EASTERN CARIBBEAN SUPREME COURT
SAINT CHRISTOPHER AND NEVIS
IN THE HIGH COURT OF JUSTICE
Claim Number: NEVHCR2019/0005
Director of Public Prosecution
Before: His Lordship Justice Ermin Moise
Mr. Teshaun Vasquez of counsel for the crown
Mr. Brian Barnes of counsel for the Defendant
2021: May, 27th
Judgment on Sentencing
On 19th November, 2020, the defendant, Mr. Alston Phillips, was found guilty of the murder of Lydia Jacobs and was also convicted of the attempted murder of Erica Williams and Mishkin Brookes. A pre-sentence report from the Department of Social Services was ordered and was submitted to the court on 11th May, 2021. Counsel for the Prosecution and Defence have also filed submissions on sentencing and a plea in mitigation respectively. Having considered these, insofar as it relates to the murder of Lydia Jacobs, I have determined that the defendant should be sentenced to life in prison with a review of his sentence after 35 years. On the two counts of attempted murder, I have determined that the defendant should serve a sentence of 6 years and 6 months on each offence. These are to run concurrently. My reasons are as follows.
On the evening of 2nd June, 2017 at approximately 10:45 – 11:00pm Lydia Jacobs was shot and killed by a masked gunman whilst entering her yard in Church Ground, Nevis. At the time of her death she was 37 years old and was the mother of 4 young children.
The evidence is that Ms. Jacobs was an employee of the 4 Seasons Hotel. After completion of her shift on that evening she was given a ride home by her friend Erica Williams and Erica’s boyfriend Mishkin Brookes. As they got to Lydia’s House, after a conversation in the car, she got out of the vehicle and proceeded to enter into her yard. It was at that point that a masked individual dressed in black emerged from the bushes. Mishkin Brookes and Erica Williams both stated that they heard what sounded like firecrackers. Lydia’s daughter Kishonia Jacobs, then aged 14, was at home that night, along with her younger siblings. She too, states that she heard what sounded like gunshots. She ran from a room and looked through the living room window, only to observe her mother laying on the ground in the yard.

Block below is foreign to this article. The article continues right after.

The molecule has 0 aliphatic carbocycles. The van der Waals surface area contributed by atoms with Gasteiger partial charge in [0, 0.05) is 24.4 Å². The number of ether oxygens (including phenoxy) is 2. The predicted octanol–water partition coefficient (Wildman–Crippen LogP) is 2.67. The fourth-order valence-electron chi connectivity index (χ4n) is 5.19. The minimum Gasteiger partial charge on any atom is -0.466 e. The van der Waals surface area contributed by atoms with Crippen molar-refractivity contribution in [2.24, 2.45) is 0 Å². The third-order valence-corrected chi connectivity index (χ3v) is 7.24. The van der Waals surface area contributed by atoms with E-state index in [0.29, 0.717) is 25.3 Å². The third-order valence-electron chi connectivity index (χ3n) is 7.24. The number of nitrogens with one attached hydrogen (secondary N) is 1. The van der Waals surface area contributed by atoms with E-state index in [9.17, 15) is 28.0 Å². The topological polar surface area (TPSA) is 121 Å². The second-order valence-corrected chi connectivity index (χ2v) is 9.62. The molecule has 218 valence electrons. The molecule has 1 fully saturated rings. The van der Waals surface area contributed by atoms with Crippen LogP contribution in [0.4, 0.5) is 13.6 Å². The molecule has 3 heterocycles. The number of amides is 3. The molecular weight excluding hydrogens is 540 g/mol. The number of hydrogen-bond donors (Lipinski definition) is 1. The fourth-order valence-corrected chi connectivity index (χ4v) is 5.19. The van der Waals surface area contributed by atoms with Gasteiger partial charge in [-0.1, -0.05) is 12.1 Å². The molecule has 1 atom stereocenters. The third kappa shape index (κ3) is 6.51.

Whilst running out of the yard, the gunman then fired at the car in which Erica Williams and Mishkin Brookes were seated. He eventually fled the scene.
Despite having been shot at, the task fell on Mishkin Brookes and his girlfriend Erica to rush Lydia to the hospital. The evidence is that she was bleeding from her neck. In addition to that, Kishonia Jacobs, who was the oldest sibling on the scene at the time, had to take her younger siblings with her to the hospital, where her mother was later pronounced dead.
The post mortem report revealed that Lydia was shot 3 times. One bullet to the neck, another to her torso and one to her head. The pathologist opined that the injury to her head damaged her brain and this was fatal. There was no way she could have survived this particular injury. However, even if that had not been the case, the injury to her torso would have resulted in damage to her spine, to the extent that she would have been paralyzed from the waist down.
Kishonia identified the defendant, Alton Phillips as the one she observed on that night. She stated in evidence that she observed him in the bushes. She knew him as Mark as he was known to the family. He was married to Lydia’s friend Cassandra and the two had visited Lydia’s home on occasion. She was certain that it was Mr. Phillips that she observed on that night. It can safely be said that the jury accepted her evidence.